Simone de Beauvoir
Simone de Beauvoir created a whole new way of thinking. Although she did not think of herself as a philosopher, the writer, teacher, and activist is now considered a pioneer in feminist theory and feminist existentialism, having penned a groundbreaking treatise on gender that ushered in a new wave of feminist thought.
As a child, de Beauvoir was a gifted and precocious student at a time when intellectual curiosity was not considered a proper pursuit for girls. Her father would proudly brag, “Simone thinks like a man!”
Later, with no dowry to offer, she had limited prospects for marriage and was encouraged to pursue her education in order to be self-sufficient. But she didn’t view education as a mere necessity, she considered it a calling, and marriage not a salvation but a prison.
De Beauvoir wrote several novels and essays on political and social issues, but most consider her greatest contribution to be The Second Sex, a treatise that explores the long-standing oppression of woman by man and her relegation to the role of man’s “other.”
“Humanity is male and man defines woman not herself but as relative to him,” she wrote. Women, hence, were “the second sex.”
De Beauvoir was a proponent of existentialism, a central tenet of which is that the individual – rather than an arbitrary social construct imposed by others — creates one’s own values and determines the meaning of one’s own life. She observed that women’s freedoms, and thus their ability to reach their full potential, were constrained by long-held systems built by and for men. Systems which granted men more autonomy and greater opportunity to express themselves. As a pioneer of feminist existentialism, which aims to dismantle the socially imposed gender roles and cultural constructs that limit women’s self-actualization, de Beauvoir inspired such writers as Kate Chopin, Joan Didion, and Margaret Atwood.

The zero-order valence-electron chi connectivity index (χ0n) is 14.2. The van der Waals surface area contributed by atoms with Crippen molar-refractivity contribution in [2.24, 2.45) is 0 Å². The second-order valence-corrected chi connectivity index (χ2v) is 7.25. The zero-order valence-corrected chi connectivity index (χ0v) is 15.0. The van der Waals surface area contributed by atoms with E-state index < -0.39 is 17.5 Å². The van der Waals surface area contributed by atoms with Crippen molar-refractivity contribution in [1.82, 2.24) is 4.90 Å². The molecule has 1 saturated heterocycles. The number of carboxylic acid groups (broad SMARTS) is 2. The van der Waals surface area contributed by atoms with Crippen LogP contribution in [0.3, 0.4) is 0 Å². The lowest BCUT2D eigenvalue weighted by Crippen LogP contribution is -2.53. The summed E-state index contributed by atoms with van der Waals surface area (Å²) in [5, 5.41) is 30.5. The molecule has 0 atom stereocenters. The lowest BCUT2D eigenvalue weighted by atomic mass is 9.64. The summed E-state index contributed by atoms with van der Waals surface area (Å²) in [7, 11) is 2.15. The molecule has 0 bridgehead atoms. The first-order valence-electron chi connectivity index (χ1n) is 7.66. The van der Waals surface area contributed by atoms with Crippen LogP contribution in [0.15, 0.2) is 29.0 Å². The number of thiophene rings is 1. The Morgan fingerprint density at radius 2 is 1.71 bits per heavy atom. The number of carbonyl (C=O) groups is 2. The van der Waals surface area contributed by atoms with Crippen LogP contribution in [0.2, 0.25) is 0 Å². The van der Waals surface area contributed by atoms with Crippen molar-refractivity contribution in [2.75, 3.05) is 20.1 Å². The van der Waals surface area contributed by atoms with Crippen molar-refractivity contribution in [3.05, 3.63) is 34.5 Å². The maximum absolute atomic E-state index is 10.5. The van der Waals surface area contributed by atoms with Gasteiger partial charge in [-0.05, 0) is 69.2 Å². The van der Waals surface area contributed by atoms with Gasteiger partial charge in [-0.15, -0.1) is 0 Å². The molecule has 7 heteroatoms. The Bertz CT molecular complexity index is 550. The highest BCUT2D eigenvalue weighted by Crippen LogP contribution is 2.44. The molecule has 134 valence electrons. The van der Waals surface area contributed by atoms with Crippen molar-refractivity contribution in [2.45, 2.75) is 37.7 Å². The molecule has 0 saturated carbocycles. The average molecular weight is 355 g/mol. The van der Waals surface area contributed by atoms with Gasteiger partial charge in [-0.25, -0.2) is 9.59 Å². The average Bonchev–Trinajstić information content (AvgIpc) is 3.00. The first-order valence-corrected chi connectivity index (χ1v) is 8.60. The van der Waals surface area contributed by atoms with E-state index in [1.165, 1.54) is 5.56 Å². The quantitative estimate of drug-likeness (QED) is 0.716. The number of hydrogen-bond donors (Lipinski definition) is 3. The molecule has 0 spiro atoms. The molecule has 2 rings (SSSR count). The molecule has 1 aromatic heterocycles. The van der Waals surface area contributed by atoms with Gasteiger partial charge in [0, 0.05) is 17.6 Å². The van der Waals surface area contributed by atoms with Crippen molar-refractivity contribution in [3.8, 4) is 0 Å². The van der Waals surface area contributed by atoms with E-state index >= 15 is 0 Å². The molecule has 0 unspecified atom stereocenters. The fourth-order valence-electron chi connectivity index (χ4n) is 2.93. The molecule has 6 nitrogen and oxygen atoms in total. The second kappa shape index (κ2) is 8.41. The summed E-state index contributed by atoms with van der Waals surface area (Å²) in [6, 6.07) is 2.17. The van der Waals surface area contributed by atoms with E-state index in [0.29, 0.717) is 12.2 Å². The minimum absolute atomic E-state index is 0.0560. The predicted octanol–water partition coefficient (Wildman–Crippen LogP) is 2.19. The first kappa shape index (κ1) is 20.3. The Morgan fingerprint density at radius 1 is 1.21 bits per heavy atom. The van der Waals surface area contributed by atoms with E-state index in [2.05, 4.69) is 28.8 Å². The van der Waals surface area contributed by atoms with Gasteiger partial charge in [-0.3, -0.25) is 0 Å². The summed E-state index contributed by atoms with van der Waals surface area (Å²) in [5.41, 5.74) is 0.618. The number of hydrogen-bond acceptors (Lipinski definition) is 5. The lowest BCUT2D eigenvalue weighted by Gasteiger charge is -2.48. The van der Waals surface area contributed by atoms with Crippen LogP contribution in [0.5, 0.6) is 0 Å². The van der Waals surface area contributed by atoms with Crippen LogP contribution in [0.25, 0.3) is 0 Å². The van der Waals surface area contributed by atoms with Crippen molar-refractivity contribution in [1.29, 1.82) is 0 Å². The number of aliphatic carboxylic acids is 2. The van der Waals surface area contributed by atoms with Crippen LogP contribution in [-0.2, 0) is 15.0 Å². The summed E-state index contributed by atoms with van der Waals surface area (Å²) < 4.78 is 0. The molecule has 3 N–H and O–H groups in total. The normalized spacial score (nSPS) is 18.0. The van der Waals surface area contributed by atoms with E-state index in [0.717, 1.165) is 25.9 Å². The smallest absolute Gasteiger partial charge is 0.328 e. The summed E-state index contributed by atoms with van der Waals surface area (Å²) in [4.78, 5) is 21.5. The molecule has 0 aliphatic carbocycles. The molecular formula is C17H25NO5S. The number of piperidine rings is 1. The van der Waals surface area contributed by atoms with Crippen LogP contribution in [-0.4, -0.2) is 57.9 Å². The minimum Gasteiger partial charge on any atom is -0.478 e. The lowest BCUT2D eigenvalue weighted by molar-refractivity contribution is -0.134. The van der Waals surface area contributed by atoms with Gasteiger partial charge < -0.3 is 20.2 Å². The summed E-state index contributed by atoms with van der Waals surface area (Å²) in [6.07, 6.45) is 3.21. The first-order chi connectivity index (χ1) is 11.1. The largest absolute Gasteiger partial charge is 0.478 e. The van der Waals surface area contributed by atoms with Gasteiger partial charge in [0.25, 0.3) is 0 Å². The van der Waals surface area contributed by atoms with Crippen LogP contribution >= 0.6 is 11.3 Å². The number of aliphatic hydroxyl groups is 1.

Simon de Beauvoir is often associated with philosopher Jean-Paul Sartre, with whom she maintained a 51-year open relationship after they met while studying for their philosophy exams in college. They are buried beside each other at the Montparnasse Cemetery in Paris.